The core tenets of logotherapy can be summarized as follows:
The typical method used in logotherapy is the "Socratic dialogue." Specific questions are directed at the client to raise into consciousness the possibility to find, and the freedom to fulfill, meaning in one's life. In the historical, philosophical setting this technique of guiding by questioning was introduced by Socrates, who characterized it as a sort of "spiritual midwifery."
Viktor Frankl's 1946 book, Man's Search for Meaning, used as a standard text in high school and university courses in psychology, philosophy, and theology, is ranked among the ten most influential books in America (according to surveys conducted by the Library of Congress and the Book-of-the-Month Club).
This book chronicles his experiences as a concentration camp inmate, and describes his psychotherapeutic method of finding a reason to live. According to Frankl, the book intends to answer the question, "How was everyday life in a concentration camp reflected in the mind of the average prisoner?" The first section of the book constitutes Frankl's experiences in the concentration camps, while the second half is an introduction to logotherapy.
In the first section of the book, Frankl recalls what he observed and experienced while in several Nazi camps. He then goes on to draw conclusions about life and human nature. Frankl asserts that the meaning of life is found in every moment of living: Life never ceases to have meaning, even in suffering and death. According to Frankl, someone is always looking down on humanity, be it a living or dead friend, family member, or even a God. Therefore, people should not disappoint them.
In the book, he also concludes that there are only two races of people: Decent and indecent. No society is free of either of them, and thus, there were "decent" Nazi guards and "indecent" prisoners, most notably the "Capo" who would betray their fellow prisoners for personal gain.
The final chapter concerns the mindset of the prisoners after liberation. While marching through the fields around their former prisons, the prisoners become aware that they are unable to comprehend pleasure. Flowers, kindness, and the sense of freedom given to them after their liberation seemed surreal and the prisoners were unable to grasp it. Even when he or she would return to "normal" life, a prisoner would feel disillusionment and bitterness. As time passed, however, the prisoner's experience in the concentration camp came to seem nothing more than a nightmare.
The following are the basic concepts of Frankl's psychology:
"…We who lived in concentration camps can remember the men who walked through the huts comforting others, giving away their last piece of bread. They may have been few in number, but they offer sufficient proof that everything can be taken from a man but one thing: The last of the human freedoms—to choose one's attitude in any given set of circumstances, to choose one's own way…"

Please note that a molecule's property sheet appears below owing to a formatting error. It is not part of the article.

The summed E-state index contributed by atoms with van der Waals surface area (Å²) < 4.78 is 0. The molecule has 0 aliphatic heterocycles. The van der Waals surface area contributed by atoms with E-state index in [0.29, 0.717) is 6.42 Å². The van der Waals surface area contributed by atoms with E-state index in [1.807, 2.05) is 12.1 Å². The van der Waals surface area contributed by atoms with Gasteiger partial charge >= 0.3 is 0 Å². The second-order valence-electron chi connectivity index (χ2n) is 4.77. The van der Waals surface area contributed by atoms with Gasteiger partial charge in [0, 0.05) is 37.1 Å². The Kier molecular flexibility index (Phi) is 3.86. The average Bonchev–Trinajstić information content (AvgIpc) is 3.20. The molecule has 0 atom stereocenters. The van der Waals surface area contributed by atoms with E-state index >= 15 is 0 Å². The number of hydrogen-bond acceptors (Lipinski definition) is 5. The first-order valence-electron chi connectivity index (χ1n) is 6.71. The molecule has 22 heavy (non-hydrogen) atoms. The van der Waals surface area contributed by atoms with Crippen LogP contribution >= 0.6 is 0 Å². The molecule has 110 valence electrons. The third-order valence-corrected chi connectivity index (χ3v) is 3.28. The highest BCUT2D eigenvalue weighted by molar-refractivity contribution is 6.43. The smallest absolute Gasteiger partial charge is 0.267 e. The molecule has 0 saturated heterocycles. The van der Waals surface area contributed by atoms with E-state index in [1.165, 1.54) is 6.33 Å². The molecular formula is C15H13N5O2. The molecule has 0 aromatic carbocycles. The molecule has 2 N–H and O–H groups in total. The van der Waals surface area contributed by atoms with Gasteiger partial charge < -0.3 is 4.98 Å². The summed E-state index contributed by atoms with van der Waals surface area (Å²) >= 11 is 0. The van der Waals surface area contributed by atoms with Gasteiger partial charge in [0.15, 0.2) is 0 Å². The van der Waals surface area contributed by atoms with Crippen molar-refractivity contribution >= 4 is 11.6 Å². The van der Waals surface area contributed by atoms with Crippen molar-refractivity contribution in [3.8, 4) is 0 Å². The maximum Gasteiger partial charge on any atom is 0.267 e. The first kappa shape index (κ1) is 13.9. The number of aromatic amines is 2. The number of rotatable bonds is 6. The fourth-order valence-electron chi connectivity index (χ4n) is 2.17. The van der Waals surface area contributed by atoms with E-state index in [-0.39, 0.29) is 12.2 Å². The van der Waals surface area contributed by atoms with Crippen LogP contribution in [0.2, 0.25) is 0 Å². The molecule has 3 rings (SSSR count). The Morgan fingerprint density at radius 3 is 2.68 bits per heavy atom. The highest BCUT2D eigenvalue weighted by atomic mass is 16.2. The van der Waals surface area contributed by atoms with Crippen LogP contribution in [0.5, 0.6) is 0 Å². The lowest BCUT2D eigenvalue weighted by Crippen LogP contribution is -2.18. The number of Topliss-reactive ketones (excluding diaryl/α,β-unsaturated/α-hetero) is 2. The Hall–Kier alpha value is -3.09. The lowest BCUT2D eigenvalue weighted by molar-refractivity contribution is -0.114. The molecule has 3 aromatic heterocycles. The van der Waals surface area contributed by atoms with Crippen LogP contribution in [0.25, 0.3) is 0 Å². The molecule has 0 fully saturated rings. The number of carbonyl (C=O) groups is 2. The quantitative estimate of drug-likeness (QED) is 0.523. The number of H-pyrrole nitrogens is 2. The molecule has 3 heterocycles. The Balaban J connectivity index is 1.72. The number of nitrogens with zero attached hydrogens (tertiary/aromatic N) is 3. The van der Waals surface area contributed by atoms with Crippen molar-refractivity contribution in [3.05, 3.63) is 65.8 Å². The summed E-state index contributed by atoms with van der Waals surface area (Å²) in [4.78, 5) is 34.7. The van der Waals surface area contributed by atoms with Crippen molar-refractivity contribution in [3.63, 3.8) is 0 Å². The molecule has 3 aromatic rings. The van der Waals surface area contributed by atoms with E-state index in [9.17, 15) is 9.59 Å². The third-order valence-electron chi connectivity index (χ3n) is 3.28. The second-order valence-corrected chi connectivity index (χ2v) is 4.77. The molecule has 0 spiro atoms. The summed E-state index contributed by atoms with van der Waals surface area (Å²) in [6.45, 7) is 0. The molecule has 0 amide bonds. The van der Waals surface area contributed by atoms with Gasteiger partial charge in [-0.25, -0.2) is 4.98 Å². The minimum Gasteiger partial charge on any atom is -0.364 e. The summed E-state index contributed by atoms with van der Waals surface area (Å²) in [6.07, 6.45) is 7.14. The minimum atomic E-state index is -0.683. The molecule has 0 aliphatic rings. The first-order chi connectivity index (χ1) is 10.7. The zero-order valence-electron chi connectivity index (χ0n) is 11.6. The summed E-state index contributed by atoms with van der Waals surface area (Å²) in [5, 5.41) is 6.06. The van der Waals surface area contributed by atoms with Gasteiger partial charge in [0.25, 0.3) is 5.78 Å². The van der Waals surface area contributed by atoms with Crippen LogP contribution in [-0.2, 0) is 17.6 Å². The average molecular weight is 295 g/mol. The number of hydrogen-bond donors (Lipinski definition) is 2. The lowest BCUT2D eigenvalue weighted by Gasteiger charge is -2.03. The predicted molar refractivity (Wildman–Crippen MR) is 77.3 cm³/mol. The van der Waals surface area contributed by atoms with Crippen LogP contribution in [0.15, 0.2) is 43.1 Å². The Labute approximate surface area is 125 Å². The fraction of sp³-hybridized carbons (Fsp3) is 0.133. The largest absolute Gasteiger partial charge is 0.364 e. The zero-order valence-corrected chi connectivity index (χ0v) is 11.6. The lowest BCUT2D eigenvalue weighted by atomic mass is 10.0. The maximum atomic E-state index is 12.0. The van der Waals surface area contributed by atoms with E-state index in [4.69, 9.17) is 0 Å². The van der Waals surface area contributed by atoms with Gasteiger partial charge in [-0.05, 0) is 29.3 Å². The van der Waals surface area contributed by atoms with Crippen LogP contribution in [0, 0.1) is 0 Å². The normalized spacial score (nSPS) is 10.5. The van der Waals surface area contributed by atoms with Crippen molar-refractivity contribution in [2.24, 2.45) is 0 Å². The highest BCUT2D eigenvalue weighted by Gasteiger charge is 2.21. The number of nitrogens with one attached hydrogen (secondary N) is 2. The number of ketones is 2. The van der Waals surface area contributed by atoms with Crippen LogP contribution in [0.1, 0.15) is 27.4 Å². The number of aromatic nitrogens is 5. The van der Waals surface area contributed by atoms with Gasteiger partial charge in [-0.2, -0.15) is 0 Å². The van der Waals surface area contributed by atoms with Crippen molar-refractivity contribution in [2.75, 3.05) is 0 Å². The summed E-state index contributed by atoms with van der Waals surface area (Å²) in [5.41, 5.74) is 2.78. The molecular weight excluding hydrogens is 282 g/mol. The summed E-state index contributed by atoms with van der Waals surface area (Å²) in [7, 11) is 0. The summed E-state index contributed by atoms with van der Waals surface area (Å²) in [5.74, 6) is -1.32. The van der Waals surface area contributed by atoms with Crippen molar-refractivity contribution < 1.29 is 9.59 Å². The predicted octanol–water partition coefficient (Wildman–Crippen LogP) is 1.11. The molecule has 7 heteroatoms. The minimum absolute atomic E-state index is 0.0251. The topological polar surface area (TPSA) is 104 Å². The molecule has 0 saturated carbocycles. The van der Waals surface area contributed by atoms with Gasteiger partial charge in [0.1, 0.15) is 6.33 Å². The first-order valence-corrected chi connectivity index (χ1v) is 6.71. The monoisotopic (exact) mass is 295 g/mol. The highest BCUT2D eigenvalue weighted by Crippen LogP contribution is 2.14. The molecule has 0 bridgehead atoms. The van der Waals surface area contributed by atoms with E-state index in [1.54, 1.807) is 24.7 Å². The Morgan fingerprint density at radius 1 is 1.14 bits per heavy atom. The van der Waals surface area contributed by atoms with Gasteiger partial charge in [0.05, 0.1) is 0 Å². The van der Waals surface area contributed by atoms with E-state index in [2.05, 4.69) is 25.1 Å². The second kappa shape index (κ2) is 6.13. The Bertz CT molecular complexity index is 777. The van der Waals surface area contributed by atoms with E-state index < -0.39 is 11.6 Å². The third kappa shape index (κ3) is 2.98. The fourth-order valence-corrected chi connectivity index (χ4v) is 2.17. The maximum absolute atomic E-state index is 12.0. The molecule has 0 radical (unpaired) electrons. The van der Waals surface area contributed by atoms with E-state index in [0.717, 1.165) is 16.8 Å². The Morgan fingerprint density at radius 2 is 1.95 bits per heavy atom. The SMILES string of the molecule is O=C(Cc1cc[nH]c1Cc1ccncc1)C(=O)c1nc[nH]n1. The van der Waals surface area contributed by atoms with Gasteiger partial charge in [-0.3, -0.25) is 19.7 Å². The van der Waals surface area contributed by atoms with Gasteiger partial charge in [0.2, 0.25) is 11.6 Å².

"A thought transfixed me: For the first time in my life I saw the truth as it is set into song by so many poets, proclaimed as the final wisdom by so many thinkers. The truth that love is the ultimate and the highest goal to which man can aspire. Then I grasped the meaning of the greatest secret that human poetry and human thought and belief have to impart: The salvation of man is through love and is love."
Frankl used the Greek word noös, which means "mind" or "spirit," in his conceptualization. In traditional psychology, he suggested, a focus on “psychodynamics,” which sees people as trying to reduce psychological tension. Instead, or in addition, Frankl said one should pay attention to noödynamics, wherein tension is necessary for health, at least when it comes to meaning. People desire the tension involved in striving for some worthy goal.
The original issue which concerned Frankl, early in his career as a physician, was the danger of reductionism. Then, as now, the majority of medical schools emphasize the idea that all things come down to physiology. Psychology, too, promoted reductionism: Mind could be best understood as a "side effect" of brain mechanisms. Frankl set it as his goal to balance the physiological view with a spiritual perspective, and saw this as a significant step towards developing more effective treatment. As he said, "…the de-neuroticization of humanity requires a re-humanization of psychotherapy."
One of the major components in Viktor Frankl's scheme is conscience. He described conscience as a sort of unconscious spirituality, different from the instinctual unconscious that Freud and other psychologists emphasized. For Frankl, the conscience is not just one factor among many; it is the core of the human being and the source of personal integrity. He put it in no uncertain terms: "… (B)eing human is being responsible—existentially responsible, responsible for one's own existence."